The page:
11 Mouthwatering Japanese “Donburi” Rice Bowl Dishes That Will Make You Lick Your Bowl Clean

One of the most popular dishes in Japan is the humble Japanese “don” or “donburi.” Also known as “donburi bowl” or “donburi rice bowl,” it is a simple dish that is incredibly easy to make, quick to eat, and inexpensive. Some famous fast food chains in Japan that specialize in Japanese rice bowls are Yoshinoya and Matsuya, who are both well known for their “gyu-don” beef donburi bowl. But there are many more varieties of Japanese donburi bowl than just gyu-don! So, let us introduce you to some of the most popular Japanese donburi bowls and just how this humble rice bowl dish came to be so popular in Japan.

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What Is in a Donburi Bowl?

Pretty much anything you want! “Donburi” refers to any dish where rice is served in a bowl and topped with anything you can think of. Steak? Yes, Japan has it, and it’s called “steak-don.” Mapo tofu? Japan also has that and it’s sometimes called “mapo tofu-don.”

The possibilities are endless as long as you have one key ingredient: rice! Ideally short-grain Japanese rice, but if you don’t have that, you can just use whatever rice you have or can easily get.

Because the definition of “donburi” is so broad, today in Japan, pretty much every prefecture has its own regional donburi bowl recipe. It has become ubiquitous to the point where you’ll see it on the menus of both high-end, luxury restaurants and your local casual eatery. You can even find it sold at Japanese convenience stores (conbini)! There’s also a union dedicated to this delicious cuisine named “All Japan Donburi Union.”

The History of the Japanese Donburi Bowl

So, now the question is: Who invented the donburi bowl? How did it etch itself into the average Japanese person’s life?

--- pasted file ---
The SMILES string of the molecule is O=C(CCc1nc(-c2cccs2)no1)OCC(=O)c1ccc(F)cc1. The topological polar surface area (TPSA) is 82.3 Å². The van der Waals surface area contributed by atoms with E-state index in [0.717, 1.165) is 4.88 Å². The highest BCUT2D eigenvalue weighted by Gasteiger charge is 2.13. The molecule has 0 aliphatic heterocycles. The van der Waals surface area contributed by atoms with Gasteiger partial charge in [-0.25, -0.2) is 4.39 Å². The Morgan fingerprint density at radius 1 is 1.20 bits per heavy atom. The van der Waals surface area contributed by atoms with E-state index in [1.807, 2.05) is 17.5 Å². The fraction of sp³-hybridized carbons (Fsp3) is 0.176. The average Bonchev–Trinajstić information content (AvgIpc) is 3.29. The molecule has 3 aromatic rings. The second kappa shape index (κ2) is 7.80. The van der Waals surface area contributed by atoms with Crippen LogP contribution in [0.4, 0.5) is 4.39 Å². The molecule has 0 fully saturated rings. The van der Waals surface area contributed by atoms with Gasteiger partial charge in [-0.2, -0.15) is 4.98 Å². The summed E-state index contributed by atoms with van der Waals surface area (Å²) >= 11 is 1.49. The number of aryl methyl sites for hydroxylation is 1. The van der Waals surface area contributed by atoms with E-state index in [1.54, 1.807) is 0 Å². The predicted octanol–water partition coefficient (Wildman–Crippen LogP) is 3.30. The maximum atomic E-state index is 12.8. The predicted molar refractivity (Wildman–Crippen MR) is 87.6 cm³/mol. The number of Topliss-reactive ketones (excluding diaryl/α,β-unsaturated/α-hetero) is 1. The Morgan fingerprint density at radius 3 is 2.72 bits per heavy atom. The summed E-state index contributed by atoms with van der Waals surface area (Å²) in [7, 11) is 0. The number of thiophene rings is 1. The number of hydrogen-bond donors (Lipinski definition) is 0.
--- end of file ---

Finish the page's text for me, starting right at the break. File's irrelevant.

According to the All Japan Donburi Union, the origin of the humble Japanese donburi bowl lies in an ancient dish of the Muromachi Era (1336-1573) called “hohan.” It consisted of a bowl of rice topped with vegetables, broth, and other ingredients. As Japan’s infrastructure wasn’t developed enough to allow ingredients to be brought in from all over the country, the specific ingredients depended on what was around at the time.

It took until the Edo Period (1603-1867) and the unification of Japan for the humble donburi bowl to spread across the country. One of the biggest reasons why it saw an explosion of popularity was because it was quick and easy to make and eat, as literally everything was piled on top of a single bowl of rice. The unification of Japan also meant better infrastructure, allowing for a wider variety of toppings. By the 1900s, it was so popular that even people outside of Japan knew about it!

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Are Donburi Bowls Healthy?

That entirely depends on what you top it with, but most of the time, Japanese donburi bowls are not very healthy. Many donburi bowls tend to skimp on vegetables, focusing more on meat, eggs, and other sources of protein. They also usually use a pretty generous amount of short-grain white rice.

The best way to ensure your donburi bowl is as healthy as it can be is by making it yourself. That way, you get to control the portion of rice, meat, and vegetables.

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Best Donburi Bowls to Try the Next Time You’re in Japan

Healthiness aside, donburi bowls are so common to find around Japan that it’s really a must-try when you’re in the country. While there are so many varieties out there, here are some of the most popular!

Gyu-don (Beef Donburi Bowl)

Gyu-don is the most popular kind of Japanese donburi bowl, consisting of rice topped with beef and onions simmered in a umami-rich glaze. Some of Japan’s most famous fast food restaurant chains, such as Yoshinoya and Sukiya, specialize in gyu-don. Not only is it easy to find, but it’s pretty cheap to eat as well as surprisingly easy to make!

Una-don (Unagi Donburi Bowl)